Solid State Disks (SSDs) improve access times, but not by much. Working with RAM is still orders of magnitude faster than working with disks.
Partitions in Kafka and Redpanda behave differently than files.
When Kafka makes a fetch request, the operating system responds by executing functionality that would benefit an application loading a file. It performs locking and other behaviors that introduce latency where we don't want it.
For Kafka clusters that run in Kubernetes, sharing the page cache between multiple applications also means that the amount of data that Kafka can cache is never guaranteed.
Redpanda uses an append-only log with ordered reads, and we know exactly how much data will be read and written in any request.
Instead of using the page cache, we allocate RAM specifically for the Redpanda process. We use it for our own hyper-efficient caching, adjusting buffers according to the actual performance of the underlying hardware.
We use Direct Memory Access (DMA) and build our cache in a way that aligns with the filesystem, so when we flush data to disk, it's fast and efficient.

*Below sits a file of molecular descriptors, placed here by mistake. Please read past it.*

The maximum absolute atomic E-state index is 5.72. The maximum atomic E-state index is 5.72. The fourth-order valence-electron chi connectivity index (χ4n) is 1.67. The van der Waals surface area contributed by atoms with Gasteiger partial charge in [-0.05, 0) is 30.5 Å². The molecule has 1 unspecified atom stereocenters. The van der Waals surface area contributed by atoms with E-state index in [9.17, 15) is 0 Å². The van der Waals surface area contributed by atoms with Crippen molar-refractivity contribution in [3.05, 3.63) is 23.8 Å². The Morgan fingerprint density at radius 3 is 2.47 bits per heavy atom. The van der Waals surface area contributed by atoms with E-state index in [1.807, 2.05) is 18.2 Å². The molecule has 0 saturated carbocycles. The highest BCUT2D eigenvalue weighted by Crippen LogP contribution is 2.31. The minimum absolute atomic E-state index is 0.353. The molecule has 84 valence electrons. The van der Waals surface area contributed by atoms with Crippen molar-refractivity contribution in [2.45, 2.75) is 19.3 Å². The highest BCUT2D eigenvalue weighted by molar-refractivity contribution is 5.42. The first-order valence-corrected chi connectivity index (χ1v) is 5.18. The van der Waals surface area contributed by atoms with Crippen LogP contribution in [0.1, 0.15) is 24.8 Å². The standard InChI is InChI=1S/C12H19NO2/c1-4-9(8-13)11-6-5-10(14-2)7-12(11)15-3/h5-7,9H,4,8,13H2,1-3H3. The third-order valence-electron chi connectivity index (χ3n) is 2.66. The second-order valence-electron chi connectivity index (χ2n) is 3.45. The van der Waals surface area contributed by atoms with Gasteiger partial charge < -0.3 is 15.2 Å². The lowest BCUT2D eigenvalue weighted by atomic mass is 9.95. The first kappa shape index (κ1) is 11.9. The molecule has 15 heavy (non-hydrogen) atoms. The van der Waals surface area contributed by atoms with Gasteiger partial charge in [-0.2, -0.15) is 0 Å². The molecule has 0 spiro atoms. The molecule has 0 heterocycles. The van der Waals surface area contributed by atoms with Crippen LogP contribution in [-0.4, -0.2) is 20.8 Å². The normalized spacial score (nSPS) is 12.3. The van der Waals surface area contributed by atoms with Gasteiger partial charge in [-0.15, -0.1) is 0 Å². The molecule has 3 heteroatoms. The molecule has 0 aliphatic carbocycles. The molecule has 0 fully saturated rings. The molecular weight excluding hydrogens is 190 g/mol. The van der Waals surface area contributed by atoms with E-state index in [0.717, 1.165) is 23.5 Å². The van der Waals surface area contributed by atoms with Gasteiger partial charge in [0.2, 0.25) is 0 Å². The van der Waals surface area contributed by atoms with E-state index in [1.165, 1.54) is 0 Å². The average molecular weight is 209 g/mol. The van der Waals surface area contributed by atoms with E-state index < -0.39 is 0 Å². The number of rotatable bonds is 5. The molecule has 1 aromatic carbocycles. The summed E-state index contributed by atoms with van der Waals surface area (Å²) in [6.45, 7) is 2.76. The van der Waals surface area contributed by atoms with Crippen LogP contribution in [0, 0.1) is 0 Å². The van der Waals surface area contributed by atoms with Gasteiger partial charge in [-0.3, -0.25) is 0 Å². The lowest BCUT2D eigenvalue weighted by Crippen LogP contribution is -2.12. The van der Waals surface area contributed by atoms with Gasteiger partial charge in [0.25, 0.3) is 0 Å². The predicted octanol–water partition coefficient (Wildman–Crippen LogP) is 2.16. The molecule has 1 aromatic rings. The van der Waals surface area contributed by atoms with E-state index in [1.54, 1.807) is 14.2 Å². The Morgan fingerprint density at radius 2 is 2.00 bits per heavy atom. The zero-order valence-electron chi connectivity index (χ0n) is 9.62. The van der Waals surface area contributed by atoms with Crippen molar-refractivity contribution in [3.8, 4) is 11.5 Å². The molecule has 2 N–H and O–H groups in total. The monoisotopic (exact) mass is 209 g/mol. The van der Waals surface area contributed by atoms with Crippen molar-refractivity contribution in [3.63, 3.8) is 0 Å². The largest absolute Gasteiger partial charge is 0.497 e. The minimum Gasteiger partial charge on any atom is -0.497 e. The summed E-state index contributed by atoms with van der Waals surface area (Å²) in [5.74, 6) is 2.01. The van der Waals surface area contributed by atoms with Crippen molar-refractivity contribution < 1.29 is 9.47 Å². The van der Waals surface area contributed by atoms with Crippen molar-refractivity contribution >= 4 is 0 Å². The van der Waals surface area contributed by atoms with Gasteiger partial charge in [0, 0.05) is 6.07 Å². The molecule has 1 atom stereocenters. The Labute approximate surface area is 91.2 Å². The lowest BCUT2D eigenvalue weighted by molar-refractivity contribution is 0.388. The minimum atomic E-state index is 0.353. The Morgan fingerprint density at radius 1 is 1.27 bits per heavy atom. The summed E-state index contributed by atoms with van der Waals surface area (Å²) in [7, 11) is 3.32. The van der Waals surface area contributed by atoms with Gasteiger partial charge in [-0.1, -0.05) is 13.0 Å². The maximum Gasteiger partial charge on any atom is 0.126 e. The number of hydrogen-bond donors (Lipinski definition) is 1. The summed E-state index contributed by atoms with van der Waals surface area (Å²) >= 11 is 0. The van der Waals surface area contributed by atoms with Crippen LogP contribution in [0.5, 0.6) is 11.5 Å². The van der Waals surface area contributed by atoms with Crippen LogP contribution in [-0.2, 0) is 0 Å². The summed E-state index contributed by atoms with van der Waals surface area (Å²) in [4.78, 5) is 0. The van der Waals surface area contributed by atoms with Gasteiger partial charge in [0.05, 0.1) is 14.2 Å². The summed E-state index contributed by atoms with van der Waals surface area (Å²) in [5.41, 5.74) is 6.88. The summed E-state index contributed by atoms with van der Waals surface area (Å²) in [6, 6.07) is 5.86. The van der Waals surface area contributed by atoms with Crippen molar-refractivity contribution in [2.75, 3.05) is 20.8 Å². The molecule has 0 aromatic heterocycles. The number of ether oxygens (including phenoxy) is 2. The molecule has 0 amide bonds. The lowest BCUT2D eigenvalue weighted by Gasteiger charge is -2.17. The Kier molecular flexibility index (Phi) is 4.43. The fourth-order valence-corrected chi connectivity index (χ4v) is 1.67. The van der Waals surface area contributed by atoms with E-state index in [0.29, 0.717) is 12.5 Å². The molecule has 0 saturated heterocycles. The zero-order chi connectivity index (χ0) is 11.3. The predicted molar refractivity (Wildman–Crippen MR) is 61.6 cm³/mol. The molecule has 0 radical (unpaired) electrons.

Furthermore, because our cache is shared by all the open files being read/written by Redpanda, when there are spikes in message volume the most heavily used partitions have immediate access to additional buffer space. This approach helps keep latency down.
Automatic kernel tuning
It's tempting to spin up an application on a server and call it done.
Latency-sensitive applications like Redpanda and Kafka benefit from the additional step of tuning the operating system kernel for the best performance.